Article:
Touching at a Distance: Digital Intimacies, Haptic Platforms, and the Ethics of Consent

Madelaine Ley*, Nathan Rambukkana

*Corresponding author for this work

Research output: Contribution to journalArticleScientificpeer-review

6 Citations (Scopus)
308 Downloads (Pure)


The last decade has seen rise in technologies that allow humans to send and receive intimate touch across long distances. Drawing together platform studies, digital intimacy studies, phenomenology of touch, and ethics of technology, we argue that these new haptic communication devices require specific ethical consideration of consent. The paper describes several technologies, including Kiiroo teledildonics, the Kissenger, the Apple Watch, and Hey Bracelet, highlighting how the sense of touch is used in marketing to evoke a feeling of connection within the digital sphere. We then discuss the ambiguity of skin-to-skin touch and how it is further complicated in digital touch by remediation through platforms, companies, developers, manufacturers, cloud storage sites, the collection and use of data, research, satellites, and the internet. Lastly, we raise concerns about how consent of data collection and physical consent between users will be determined, draw on examples in virtual reality and sex-robotics, and ultimately arguing for further interdisciplinary research into this area.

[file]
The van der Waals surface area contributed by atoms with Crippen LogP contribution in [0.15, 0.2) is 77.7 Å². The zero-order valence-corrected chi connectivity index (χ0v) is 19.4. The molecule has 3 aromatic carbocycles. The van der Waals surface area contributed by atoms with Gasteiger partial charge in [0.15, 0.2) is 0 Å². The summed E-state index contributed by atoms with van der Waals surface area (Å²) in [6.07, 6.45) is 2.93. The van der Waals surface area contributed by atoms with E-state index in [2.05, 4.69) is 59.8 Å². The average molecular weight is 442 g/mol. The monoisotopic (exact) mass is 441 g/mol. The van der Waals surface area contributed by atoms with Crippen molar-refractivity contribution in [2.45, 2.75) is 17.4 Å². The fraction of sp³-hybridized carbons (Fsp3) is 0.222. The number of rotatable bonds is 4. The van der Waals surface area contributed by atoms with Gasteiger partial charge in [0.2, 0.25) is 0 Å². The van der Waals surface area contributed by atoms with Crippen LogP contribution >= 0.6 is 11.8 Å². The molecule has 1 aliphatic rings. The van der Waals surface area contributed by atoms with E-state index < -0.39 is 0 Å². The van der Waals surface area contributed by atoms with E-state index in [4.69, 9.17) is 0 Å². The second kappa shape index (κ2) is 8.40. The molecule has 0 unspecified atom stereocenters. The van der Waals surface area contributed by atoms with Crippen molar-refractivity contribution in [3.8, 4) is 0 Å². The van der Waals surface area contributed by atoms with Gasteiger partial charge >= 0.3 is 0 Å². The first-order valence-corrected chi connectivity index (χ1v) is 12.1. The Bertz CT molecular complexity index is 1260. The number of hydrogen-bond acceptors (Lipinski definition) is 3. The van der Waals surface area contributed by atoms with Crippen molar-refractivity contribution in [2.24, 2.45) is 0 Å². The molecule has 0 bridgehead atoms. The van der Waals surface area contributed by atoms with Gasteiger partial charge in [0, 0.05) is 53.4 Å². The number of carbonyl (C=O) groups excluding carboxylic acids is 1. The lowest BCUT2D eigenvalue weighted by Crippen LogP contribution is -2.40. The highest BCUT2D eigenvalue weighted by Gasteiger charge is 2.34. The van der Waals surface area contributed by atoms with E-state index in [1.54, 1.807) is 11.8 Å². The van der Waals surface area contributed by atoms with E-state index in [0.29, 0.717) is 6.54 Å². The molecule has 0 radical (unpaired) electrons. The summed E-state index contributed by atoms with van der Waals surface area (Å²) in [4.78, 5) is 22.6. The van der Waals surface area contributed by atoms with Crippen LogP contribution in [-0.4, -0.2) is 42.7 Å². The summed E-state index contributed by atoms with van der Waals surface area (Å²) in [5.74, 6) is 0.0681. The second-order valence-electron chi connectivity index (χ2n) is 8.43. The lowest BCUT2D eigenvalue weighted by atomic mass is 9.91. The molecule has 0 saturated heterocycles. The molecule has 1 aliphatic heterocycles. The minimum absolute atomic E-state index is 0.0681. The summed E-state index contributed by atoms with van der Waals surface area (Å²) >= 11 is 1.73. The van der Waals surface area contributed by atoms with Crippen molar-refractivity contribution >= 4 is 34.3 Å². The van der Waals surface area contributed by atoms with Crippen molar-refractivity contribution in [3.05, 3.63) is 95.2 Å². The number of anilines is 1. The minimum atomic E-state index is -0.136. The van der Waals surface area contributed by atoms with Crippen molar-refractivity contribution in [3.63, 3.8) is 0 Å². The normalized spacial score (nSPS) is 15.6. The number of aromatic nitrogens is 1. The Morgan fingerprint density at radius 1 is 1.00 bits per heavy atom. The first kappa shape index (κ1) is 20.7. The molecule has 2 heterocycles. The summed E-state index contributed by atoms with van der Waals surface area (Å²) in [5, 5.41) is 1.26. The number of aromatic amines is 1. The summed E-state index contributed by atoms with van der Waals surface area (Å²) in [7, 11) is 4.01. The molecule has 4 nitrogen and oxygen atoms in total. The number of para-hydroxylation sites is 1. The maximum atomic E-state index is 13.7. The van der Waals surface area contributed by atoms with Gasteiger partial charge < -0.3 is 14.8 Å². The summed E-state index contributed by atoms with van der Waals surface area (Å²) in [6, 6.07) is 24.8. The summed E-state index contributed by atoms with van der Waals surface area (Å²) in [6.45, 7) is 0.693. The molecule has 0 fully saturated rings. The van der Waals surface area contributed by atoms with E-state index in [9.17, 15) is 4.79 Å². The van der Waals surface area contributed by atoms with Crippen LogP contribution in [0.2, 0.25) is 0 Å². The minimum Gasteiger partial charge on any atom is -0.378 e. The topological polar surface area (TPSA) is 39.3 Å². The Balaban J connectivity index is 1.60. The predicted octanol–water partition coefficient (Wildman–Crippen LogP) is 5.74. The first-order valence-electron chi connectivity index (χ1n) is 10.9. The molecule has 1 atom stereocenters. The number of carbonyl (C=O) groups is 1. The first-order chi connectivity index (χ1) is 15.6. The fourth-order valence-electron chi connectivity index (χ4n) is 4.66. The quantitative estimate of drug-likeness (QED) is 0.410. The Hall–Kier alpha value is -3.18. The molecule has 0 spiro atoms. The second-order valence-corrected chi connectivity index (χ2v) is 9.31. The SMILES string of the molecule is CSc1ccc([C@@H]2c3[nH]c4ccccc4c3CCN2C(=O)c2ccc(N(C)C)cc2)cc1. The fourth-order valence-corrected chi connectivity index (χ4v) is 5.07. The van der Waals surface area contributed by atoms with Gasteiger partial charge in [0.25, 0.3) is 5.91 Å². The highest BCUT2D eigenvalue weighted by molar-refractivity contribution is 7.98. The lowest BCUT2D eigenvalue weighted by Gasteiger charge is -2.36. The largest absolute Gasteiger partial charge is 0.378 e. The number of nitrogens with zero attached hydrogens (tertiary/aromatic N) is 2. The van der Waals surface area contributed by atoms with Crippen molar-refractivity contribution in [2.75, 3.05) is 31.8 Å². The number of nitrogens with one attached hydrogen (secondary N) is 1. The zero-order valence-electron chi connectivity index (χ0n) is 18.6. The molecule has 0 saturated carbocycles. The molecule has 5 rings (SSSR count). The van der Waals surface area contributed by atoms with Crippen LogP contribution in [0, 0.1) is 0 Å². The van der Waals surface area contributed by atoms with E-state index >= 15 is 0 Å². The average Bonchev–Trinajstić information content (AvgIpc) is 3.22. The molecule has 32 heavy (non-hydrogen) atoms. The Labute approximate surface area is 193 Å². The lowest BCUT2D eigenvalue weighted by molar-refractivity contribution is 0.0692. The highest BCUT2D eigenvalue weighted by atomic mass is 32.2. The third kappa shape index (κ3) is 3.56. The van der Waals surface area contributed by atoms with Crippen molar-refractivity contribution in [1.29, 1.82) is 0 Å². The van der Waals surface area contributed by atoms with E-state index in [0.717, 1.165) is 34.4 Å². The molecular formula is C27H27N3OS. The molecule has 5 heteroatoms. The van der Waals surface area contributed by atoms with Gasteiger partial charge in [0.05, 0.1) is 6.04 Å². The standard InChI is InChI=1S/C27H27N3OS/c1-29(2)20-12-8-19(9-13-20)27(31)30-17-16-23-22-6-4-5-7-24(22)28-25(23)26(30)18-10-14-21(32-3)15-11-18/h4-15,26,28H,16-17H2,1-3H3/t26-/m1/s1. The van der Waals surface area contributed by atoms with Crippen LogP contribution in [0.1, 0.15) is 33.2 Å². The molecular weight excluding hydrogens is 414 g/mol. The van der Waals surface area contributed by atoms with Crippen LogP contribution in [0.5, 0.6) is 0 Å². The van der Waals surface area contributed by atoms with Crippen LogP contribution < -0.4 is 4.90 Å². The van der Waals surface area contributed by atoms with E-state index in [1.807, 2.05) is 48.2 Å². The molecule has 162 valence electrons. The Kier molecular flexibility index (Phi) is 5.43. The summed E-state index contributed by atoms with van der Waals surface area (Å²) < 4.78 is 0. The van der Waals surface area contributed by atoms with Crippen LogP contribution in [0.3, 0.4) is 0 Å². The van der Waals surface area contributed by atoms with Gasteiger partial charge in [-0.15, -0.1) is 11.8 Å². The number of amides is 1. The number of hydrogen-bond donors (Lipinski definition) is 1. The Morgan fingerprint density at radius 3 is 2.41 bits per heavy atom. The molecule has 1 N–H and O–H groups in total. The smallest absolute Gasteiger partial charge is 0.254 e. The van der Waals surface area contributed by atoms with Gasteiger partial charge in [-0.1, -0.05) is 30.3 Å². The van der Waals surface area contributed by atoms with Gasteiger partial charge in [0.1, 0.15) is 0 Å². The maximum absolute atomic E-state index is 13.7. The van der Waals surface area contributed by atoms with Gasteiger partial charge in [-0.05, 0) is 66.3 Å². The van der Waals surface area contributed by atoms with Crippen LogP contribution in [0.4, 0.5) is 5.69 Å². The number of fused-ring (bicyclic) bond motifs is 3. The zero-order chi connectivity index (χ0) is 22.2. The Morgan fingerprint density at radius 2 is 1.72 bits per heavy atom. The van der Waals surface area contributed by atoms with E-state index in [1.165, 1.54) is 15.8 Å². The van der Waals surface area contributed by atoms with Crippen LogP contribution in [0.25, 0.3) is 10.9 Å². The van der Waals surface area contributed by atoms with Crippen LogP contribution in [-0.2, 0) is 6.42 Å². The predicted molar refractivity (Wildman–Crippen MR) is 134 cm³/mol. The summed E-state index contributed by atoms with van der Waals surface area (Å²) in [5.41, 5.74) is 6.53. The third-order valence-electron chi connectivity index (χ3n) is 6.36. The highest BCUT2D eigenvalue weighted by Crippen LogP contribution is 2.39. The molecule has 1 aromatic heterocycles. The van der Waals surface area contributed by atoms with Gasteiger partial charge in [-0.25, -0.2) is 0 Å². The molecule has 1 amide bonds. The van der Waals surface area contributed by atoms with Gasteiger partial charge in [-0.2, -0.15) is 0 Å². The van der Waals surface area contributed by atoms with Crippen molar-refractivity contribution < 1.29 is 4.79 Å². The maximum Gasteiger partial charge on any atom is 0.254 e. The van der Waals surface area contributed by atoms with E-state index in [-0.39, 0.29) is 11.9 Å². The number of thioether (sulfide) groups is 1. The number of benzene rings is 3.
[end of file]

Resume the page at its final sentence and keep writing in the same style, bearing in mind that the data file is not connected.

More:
Original languageEnglish
Article number63
JournalScience and Engineering Ethics
Issue number5
Publication statusPublished - 2021


  • Communication technologies
  • Digital intimacy
  • Ethics of technology
  • Haptics
  • Platform studies
  • Teledildonics


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